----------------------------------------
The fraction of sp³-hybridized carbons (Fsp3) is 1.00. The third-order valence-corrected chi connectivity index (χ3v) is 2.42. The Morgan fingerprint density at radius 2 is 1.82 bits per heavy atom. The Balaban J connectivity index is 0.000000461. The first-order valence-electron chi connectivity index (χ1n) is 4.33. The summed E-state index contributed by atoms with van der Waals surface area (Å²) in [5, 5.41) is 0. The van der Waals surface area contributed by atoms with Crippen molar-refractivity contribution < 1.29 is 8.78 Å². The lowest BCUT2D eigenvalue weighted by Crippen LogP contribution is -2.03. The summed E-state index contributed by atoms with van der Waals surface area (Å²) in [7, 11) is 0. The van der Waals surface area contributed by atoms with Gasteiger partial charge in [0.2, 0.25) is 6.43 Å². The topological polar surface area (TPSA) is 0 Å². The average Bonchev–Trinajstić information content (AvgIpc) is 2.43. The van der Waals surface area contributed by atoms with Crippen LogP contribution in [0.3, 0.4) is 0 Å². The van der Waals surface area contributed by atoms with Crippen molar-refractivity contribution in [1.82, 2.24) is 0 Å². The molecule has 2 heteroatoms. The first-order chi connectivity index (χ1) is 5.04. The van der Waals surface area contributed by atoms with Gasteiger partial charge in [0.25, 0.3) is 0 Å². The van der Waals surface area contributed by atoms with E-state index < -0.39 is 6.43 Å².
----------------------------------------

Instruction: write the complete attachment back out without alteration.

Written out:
The fraction of sp³-hybridized carbons (Fsp3) is 1.00. The third-order valence-corrected chi connectivity index (χ3v) is 2.42. The Morgan fingerprint density at radius 2 is 1.82 bits per heavy atom. The Balaban J connectivity index is 0.000000461. The first-order valence-electron chi connectivity index (χ1n) is 4.33. The summed E-state index contributed by atoms with van der Waals surface area (Å²) in [5, 5.41) is 0. The van der Waals surface area contributed by atoms with Crippen molar-refractivity contribution < 1.29 is 8.78 Å². The lowest BCUT2D eigenvalue weighted by Crippen LogP contribution is -2.03. The summed E-state index contributed by atoms with van der Waals surface area (Å²) in [7, 11) is 0. The van der Waals surface area contributed by atoms with Gasteiger partial charge in [0.2, 0.25) is 6.43 Å². The topological polar surface area (TPSA) is 0 Å². The average Bonchev–Trinajstić information content (AvgIpc) is 2.43. The van der Waals surface area contributed by atoms with Crippen LogP contribution in [0.3, 0.4) is 0 Å². The van der Waals surface area contributed by atoms with Crippen molar-refractivity contribution in [1.82, 2.24) is 0 Å². The molecule has 2 heteroatoms. The first-order chi connectivity index (χ1) is 5.04. The van der Waals surface area contributed by atoms with Gasteiger partial charge in [0.25, 0.3) is 0 Å². The van der Waals surface area contributed by atoms with E-state index < -0.39 is 6.43 Å².